Now the world’s eleventh largest wine producer[7], Russia’s domestic production is concentrated in the southwest of the country, including the disputed region of Crimea. In 2018, 47.7 per cent of wine consumption (by value) was domestically produced, with an additional 10.6 per cent of total consumption imported from neighbouring Georgia. In 2013, government restrictions on the import of Georgian wines were lifted and by 2017 Georgia had become the second ranked country of origin for wine imports (behind Italy), overtaking France in 2016. By 2022, 22 per cent of imports will be from Georgia, although rising political tensions make forecasting challenging. A recent Wine Intelligence[8] survey reflects that only 4 per cent of wine drinkers in Moscow/St. Petersburg had drunk Australian wine in the past 6 months (down from 8 per cent in 2014) with only 25 per cent even aware that Australia makes wine. Australian imports currently rank 10 (value) and 11 (volume), with a forecast 1.4 per cent of total imports (by value) by 2023, of which 29 per cent are at the premium level.


Australian imports into India, while dominant in volume terms (35.7 per cent of total), currently rank second after France in terms of value. Within the next year, Australian imports are forecast to overtake France, with projections indicating that between 2020 and 2023 the value of Australian wine imports growth, at 36 per cent, will outpace French growth (11 per cent) more than three-fold. The tariff on wine imports in India is currently at 150 per cent.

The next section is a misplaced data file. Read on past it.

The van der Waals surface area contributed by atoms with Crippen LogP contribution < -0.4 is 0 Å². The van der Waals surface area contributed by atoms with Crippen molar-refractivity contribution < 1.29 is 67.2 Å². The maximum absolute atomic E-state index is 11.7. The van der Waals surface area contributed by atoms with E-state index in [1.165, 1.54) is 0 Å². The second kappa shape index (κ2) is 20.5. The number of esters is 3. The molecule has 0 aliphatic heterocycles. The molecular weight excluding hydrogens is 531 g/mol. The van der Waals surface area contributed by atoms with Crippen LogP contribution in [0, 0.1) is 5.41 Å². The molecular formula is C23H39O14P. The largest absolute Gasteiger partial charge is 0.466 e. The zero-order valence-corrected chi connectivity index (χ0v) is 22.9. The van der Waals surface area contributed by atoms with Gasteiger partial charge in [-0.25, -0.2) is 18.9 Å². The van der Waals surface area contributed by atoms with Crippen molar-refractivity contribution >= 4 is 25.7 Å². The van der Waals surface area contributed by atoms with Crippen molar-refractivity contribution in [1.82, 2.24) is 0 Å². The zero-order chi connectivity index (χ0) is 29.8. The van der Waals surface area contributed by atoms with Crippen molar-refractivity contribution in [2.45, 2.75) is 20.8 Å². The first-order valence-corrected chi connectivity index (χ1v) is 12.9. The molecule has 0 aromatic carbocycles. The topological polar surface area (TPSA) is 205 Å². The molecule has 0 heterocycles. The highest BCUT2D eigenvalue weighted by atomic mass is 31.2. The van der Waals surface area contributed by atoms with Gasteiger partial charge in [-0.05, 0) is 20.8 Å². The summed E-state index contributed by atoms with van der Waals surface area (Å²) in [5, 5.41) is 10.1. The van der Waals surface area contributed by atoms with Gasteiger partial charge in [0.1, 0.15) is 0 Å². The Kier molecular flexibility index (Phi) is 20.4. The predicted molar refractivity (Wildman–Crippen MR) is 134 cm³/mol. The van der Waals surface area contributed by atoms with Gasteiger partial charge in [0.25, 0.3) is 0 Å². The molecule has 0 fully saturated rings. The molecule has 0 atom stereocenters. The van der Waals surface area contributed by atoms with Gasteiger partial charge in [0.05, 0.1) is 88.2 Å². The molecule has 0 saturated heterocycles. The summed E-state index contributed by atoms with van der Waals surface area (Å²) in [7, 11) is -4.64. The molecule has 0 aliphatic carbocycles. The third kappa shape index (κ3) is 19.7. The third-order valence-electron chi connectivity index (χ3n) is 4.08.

In 2018, 6 per cent of Australian imports (by value) were classified as premium; this figure is forecast by IWSR to decline gradually to 4 per cent over the next 5 years. With Italian imports volume expected to grow by 29 per cent between 2020 and 2023, and those from Chile forecast to be up 27 per cent (same period), it is likely that there will be increasing competition in the entry-level segment going forward as concerted efforts are made by other producers to penetrate the Indian market.

Figure 5: Australian imports (premium share and share of total)

For further information regarding markets please visit our Market Insights section and our Export Market Guides. As well as Market Summary and Comparison options, the Market Explorer is a tool that allows users to analyse various export markets by looking at aggregated datasets pulling in economic, demographic, consumption, Australian wine exports and some behaviour data.


[1] World Bank (GDP in current US$)

[2] World Bank, 2017

[3] The World’s Cities in 2018 – Data Booklet, United Nations, 2018

[4] Euromonitor ‘Brazil Summary’, June 2018

[5] Wine Intelligence ‘Brazil Landscapes’, 2019

[6] Indian Wine Academy, ‘Indian Wine Insider Report’, 2017

[7] OIV, April 2019

[8] Wine Intelligence ‘Russian Landscape’, 2018

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This content is restricted to wine exporters and levy-payers. Some reports are available for purchase to non-levy payers/exporters.